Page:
Fact: All the lodges and safari camps we recommend have exceptionally high standards, with good mosquito nets, purified drinking water and food hygiene records a UK hotel would be proud of.  We listen closely to parents’ wishes, taking into account the ages of all the family members when making our safari recommendations.  Many families request their first safari to be malaria free, which can be easily accomplished in South Africa where you need only to make sure your general vaccinations are up to date.  There are then requests from parents to be more adventurous and travel to countries like Botswana and Zambia where extra precautions are needed. We can give some simple advice and a visit to a travel clinic pre-safari will do the rest.

Kwandwe Private Reserve is a super spot for a family safari – malaria free, fabulous guides and accommodation, and superb wildlife

Myth: Kids need to sit for long periods in 4×4 vehicles
Fact: If you use a tour operator who is a specialist in African family holidays, they’ll match you with properties where you’ll feel at home, and with guides who’ll ensure everyone has fun.  We’ve got an incredible selection of camps, lodges and private safari houses at our fingertips where activities range from riding (horses, camels, and bikes) through to walking and boating safaris.  So, there is no need to spend hours at a time in the 4×4.  We will take into account children’s ages and interests when planning your safari so we can ensure every member of the family has a truly memorable holiday.

Children enjoying an afternoon riding the wilderness at Tswalu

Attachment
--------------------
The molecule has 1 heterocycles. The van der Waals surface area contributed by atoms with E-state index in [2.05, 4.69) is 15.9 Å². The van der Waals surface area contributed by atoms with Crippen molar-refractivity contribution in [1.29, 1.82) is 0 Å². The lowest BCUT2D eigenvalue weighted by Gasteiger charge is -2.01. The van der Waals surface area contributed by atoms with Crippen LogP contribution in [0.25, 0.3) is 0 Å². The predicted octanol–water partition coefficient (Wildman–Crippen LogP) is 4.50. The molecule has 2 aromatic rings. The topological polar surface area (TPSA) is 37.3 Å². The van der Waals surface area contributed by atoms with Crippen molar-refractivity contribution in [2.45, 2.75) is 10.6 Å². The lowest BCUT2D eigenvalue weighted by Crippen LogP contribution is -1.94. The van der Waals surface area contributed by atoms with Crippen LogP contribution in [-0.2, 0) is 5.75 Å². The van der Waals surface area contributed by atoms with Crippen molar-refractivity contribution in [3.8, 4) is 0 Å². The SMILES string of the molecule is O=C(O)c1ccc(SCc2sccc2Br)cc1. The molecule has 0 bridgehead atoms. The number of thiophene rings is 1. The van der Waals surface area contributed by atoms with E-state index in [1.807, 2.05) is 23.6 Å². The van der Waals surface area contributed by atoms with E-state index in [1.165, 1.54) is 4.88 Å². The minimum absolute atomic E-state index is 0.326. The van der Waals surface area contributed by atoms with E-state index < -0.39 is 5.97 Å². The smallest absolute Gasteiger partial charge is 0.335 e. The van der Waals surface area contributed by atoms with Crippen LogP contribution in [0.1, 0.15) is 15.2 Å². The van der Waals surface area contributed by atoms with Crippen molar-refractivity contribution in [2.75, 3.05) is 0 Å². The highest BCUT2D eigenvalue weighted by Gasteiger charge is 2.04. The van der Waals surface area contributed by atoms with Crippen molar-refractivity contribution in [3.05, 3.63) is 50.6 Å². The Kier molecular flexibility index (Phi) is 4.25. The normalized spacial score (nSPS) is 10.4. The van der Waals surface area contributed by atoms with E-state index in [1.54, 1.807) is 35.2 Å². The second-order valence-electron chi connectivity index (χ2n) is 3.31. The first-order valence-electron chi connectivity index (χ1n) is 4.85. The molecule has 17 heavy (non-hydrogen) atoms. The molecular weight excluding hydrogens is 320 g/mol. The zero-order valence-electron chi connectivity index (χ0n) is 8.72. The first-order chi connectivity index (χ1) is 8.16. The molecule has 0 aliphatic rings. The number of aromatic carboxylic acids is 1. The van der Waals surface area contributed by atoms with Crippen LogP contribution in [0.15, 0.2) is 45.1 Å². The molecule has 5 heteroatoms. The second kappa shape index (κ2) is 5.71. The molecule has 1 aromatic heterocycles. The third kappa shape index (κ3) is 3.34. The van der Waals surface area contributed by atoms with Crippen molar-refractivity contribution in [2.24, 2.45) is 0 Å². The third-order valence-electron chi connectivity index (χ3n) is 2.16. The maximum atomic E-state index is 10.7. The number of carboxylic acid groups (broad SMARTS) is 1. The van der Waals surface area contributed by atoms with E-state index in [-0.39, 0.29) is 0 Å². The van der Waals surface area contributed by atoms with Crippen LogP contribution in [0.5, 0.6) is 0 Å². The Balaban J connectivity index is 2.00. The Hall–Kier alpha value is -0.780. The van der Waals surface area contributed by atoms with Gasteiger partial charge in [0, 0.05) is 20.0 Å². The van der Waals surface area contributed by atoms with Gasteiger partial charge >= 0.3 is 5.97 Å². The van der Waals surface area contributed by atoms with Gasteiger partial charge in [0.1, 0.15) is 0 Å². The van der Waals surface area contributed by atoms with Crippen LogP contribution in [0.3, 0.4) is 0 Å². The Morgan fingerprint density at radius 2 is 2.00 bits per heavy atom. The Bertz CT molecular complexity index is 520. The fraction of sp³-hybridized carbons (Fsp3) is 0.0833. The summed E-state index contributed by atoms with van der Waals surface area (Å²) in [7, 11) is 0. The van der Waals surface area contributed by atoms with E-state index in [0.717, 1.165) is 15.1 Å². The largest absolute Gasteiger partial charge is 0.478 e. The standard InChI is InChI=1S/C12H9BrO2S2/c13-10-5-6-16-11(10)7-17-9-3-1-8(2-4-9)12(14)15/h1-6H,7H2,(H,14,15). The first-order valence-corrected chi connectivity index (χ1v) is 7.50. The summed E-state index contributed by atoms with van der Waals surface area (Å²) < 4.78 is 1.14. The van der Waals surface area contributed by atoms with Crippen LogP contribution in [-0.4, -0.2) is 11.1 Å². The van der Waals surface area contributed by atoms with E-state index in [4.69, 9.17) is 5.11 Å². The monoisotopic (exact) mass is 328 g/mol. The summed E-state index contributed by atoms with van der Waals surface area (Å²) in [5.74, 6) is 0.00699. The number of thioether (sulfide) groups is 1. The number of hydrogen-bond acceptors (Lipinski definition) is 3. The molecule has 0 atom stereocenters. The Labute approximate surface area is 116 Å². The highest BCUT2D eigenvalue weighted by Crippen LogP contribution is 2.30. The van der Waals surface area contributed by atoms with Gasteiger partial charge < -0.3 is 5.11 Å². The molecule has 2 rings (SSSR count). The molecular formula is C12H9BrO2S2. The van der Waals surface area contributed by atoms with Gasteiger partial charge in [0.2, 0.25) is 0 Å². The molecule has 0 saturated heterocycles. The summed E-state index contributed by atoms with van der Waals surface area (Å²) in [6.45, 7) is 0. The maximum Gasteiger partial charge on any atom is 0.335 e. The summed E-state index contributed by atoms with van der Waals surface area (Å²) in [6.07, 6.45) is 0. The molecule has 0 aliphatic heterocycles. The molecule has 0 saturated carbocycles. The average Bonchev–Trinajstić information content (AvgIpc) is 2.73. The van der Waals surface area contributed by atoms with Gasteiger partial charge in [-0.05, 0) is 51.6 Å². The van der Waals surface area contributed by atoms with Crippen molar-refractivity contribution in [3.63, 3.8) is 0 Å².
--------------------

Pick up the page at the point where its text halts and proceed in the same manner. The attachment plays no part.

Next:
Myth: Wildlife viewing can be boring for children
Fact: Vehicles help you cover more ground so you see more of the African animals you’re here for, and they can also safely get you closer than you could ever imagine. However, wildlife drives with children are adapted to their audience – they’re typically shorter for a start – but with a few secrets from some of our favourite family safari guides they can be educational while they’re busy being fun!

Enjoying a lively wildlife drive from Morukuru Farm House in Madikwe Game Reserve

Here are some tips to make your family game drive truly memorable:

• Tick animals off your list, or make a list if you don’t have one to hand
• Do the same for any birds you see that are bigger than a chicken!
• Draw the animals you’re looking at – there’ll be a competition with prizes later
• Quiz your guide and see if there are any wildlife questions they can’t answer
• Identify tracks (books aimed at children on safari like ‘A Bushveld Safari’ are ideal for this)

Filling out an activity book while on safari from Kwandwe Uplands Homestead

What next?
We would be delighted to help with planning your perfect family safari holiday.  Our team of experts has travelled widely, often with their own children, throughout Africa and the Indian Ocean and can offer expert advice.  Do get in touch – chatting to people by phone or email is what we do best. We listen, we explain, we answer all sorts of questions even those you didn’t know to ask, and finally we make suggestions. If this is your first time to Africa or your twenty first, we have a team standing by to help make the planning easy and the journey the best ever. Please get in touch whatever stage you’re at.